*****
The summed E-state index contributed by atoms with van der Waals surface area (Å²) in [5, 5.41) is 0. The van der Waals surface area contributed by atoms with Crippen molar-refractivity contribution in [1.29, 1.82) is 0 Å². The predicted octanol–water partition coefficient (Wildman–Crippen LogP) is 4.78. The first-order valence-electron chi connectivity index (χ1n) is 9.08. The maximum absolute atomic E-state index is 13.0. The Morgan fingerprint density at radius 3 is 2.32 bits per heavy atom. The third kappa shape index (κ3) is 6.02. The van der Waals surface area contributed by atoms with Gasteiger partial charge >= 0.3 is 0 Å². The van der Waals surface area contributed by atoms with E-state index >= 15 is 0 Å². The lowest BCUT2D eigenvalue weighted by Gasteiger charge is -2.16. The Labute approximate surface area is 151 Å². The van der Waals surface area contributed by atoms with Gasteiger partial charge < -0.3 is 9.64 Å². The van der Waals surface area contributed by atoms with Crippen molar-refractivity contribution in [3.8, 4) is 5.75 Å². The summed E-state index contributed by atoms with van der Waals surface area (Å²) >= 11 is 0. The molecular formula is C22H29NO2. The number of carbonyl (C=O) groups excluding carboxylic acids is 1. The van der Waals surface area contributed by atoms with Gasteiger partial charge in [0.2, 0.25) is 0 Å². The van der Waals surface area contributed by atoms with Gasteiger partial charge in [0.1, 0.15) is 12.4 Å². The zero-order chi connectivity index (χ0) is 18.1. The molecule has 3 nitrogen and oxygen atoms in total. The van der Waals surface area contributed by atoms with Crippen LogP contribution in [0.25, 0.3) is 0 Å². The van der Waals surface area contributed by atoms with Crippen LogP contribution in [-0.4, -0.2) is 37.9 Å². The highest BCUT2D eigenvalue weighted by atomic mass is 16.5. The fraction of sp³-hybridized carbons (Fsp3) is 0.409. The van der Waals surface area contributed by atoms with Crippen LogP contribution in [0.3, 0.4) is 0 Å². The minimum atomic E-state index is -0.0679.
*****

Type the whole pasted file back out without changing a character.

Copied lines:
The summed E-state index contributed by atoms with van der Waals surface area (Å²) in [5, 5.41) is 0. The van der Waals surface area contributed by atoms with Crippen molar-refractivity contribution in [1.29, 1.82) is 0 Å². The predicted octanol–water partition coefficient (Wildman–Crippen LogP) is 4.78. The first-order valence-electron chi connectivity index (χ1n) is 9.08. The maximum absolute atomic E-state index is 13.0. The Morgan fingerprint density at radius 3 is 2.32 bits per heavy atom. The third kappa shape index (κ3) is 6.02. The van der Waals surface area contributed by atoms with Gasteiger partial charge >= 0.3 is 0 Å². The van der Waals surface area contributed by atoms with E-state index >= 15 is 0 Å². The lowest BCUT2D eigenvalue weighted by Gasteiger charge is -2.16. The Labute approximate surface area is 151 Å². The van der Waals surface area contributed by atoms with Gasteiger partial charge < -0.3 is 9.64 Å². The van der Waals surface area contributed by atoms with Crippen molar-refractivity contribution in [3.8, 4) is 5.75 Å². The summed E-state index contributed by atoms with van der Waals surface area (Å²) >= 11 is 0. The molecular formula is C22H29NO2. The number of carbonyl (C=O) groups excluding carboxylic acids is 1. The van der Waals surface area contributed by atoms with Gasteiger partial charge in [0.2, 0.25) is 0 Å². The van der Waals surface area contributed by atoms with Gasteiger partial charge in [0.1, 0.15) is 12.4 Å². The zero-order chi connectivity index (χ0) is 18.1. The molecule has 3 nitrogen and oxygen atoms in total. The van der Waals surface area contributed by atoms with Crippen LogP contribution in [0.25, 0.3) is 0 Å². The van der Waals surface area contributed by atoms with Crippen LogP contribution in [-0.4, -0.2) is 37.9 Å². The highest BCUT2D eigenvalue weighted by atomic mass is 16.5. The fraction of sp³-hybridized carbons (Fsp3) is 0.409. The van der Waals surface area contributed by atoms with Crippen LogP contribution in [0.3, 0.4) is 0 Å². The minimum atomic E-state index is -0.0679.